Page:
This year, California’s record-breaking fires caused untold suffering and destruction, and future wildfire seasons are expected to be even worse. New findings show that poorer communities of color aren’t receiving as much funding to prepare for future fires as their wealthier, white counterparts.
The new research, published by environmental research group Resources for the Future on Wednesday, focuses on steps the federal government takes to reduce fire severity. Specifically, it examines funding for projects designed to remove flammable foliage on public lands by either thinning vegetation mechanically or using controlled burns.
“In general, the goal is to reduce the severity of a fire when it occurs, which can aid in controlling fires near homes,” Andrew Plantinga, a professor at the Bren School of Environmental Science and Management at the University of California, Santa Barbara, who co-authored the study, wrote in an email.
These projects are expensive but necessary, especially after decades of mismanagement that have left forests primed to burn. And with more people moving to what’s known as the wildland-urban interface while forests simultaneously heat up and dry out due to the climate crisis, rebalancing forests is becoming even more necessary to keep people safe.
The authors crunched the numbers on where exactly the government—specifically the Bureau of Land Management, Forest Service, and National Park Service—focuses projects of this kind, examining over 41,000 census blocks that had been within 1.2 miles (2 kilometers) of a wildfire between 2000 and 2011.
They found that all else equal, these agencies were up to 25% more likely to fund fuel treatment near communities where more than half of of residents are white and live above the poverty line. Neighborhoods with nearly all-white residents had a 30% higher chance of receiving a fuel treatment nearby, and areas where almost no residents were living in poverty had a 40% increased likelihood.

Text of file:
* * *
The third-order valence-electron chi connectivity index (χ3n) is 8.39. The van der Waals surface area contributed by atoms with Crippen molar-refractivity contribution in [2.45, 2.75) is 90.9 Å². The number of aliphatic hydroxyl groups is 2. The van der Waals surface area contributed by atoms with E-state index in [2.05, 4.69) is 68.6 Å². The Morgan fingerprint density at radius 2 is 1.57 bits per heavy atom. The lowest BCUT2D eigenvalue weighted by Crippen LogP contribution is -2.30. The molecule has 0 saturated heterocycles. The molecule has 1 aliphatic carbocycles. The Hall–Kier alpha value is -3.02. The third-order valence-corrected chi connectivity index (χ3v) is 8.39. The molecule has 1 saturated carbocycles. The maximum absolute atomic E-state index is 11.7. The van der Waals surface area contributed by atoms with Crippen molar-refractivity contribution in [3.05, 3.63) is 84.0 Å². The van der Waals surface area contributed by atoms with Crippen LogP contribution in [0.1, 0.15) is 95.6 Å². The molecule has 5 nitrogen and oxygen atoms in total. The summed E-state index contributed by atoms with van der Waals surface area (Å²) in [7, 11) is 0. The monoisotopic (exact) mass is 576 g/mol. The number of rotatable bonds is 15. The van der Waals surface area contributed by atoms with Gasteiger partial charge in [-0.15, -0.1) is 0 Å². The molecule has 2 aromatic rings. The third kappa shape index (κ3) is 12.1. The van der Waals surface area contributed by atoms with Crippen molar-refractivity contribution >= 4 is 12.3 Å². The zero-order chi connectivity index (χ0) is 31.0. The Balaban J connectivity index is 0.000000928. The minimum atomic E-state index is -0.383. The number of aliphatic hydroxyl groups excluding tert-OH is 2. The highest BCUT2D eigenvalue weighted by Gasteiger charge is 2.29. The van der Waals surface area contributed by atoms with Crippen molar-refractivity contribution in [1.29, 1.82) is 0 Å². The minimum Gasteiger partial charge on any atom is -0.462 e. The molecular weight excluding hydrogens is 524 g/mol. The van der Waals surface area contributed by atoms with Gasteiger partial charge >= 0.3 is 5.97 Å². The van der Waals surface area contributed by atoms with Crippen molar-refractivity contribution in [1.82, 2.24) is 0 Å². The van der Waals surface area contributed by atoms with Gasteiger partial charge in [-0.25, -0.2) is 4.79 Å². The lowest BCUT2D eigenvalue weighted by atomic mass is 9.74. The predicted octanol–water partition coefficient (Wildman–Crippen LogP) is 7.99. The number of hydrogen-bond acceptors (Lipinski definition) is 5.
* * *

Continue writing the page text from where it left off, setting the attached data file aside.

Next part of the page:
The findings are particularly troubling in light of a major 2018 study, which found that people of color and low-income people are far more vulnerable to wildfires’ devastation. The findings show that Indigenous Americans are six times more vulnerable to the impacts of wildfires than white people, and that Black and Latino people are about 50% more vulnerable.
“Many individuals in rural areas, low-income neighborhoods, and immigrant communities do not have access to the resources necessary to pay for insurance, rebuilding, or continual investment in fire safety, thereby increasing their vulnerability to wildfire,” the authors wrote.
It’s not completely clear why the discrepancies uncovered by the new report exist. Plantinga said the study didn’t identify whether the differences stemmed from decision makers’ bias, wealthy, white communities have more political influence, or another confluence of factors.
The study does, however, show that white and wealthy communities are more likely to take part in the National Fire Protection Association’s voluntary program Firewise USA, under which neighborhoods form committees of residents to assess wildfire risk and develop plans to reduce their risks, suggesting that the latter may be a part of the explanation.
Lucas Zucker, policy and communications director for Central Coast Alliance United for a Sustainable Economy, said this “makes sense on an intuitive level.” He is based in Ventura County, California, and when the fires blazed this past summer, he and his organization worked to make information more accessible to Latinx communities by translating useful websites, alerts, and social media posts into Spanish.
“The squeaky wheel gets the oil,” he wrote in an email. “Affluent and white communities are able to demand fire prevention interventions more effectively because of their greater access to decision makers, resources and time.”
Zucker said that since the massive 2017 Thomas Fire in Ventura and Santa Barbara Counties, he has seen fire prevention efforts and education focused on richer areas.
“We’ve seen much larger efforts devoted to community dialogue and planning for fire prevention in wealthy beachside Santa Barbara where the fire ended than the rural farmworker town of Santa Paula where the fire started,” he said. “Santa Barbara has a far larger ecosystem of nonprofits and funders, strong representation from state and federal representatives who live there, and a population who is more able to spend time and effort on these types of community initiatives.”
There are many ways to boost equity in fire protection, including providing materials in all languages commonly spoken by residents in a given area and better educating all communities on how to engage with federal agencies for help. California officials should also work to halt development in fire-prone areas, where increasing numbers of low-income people are moving. The federal government should also work to take the onus off communities to advocate for themselves to obtain fire aid, providing more funding so that all areas are protected from future blazes.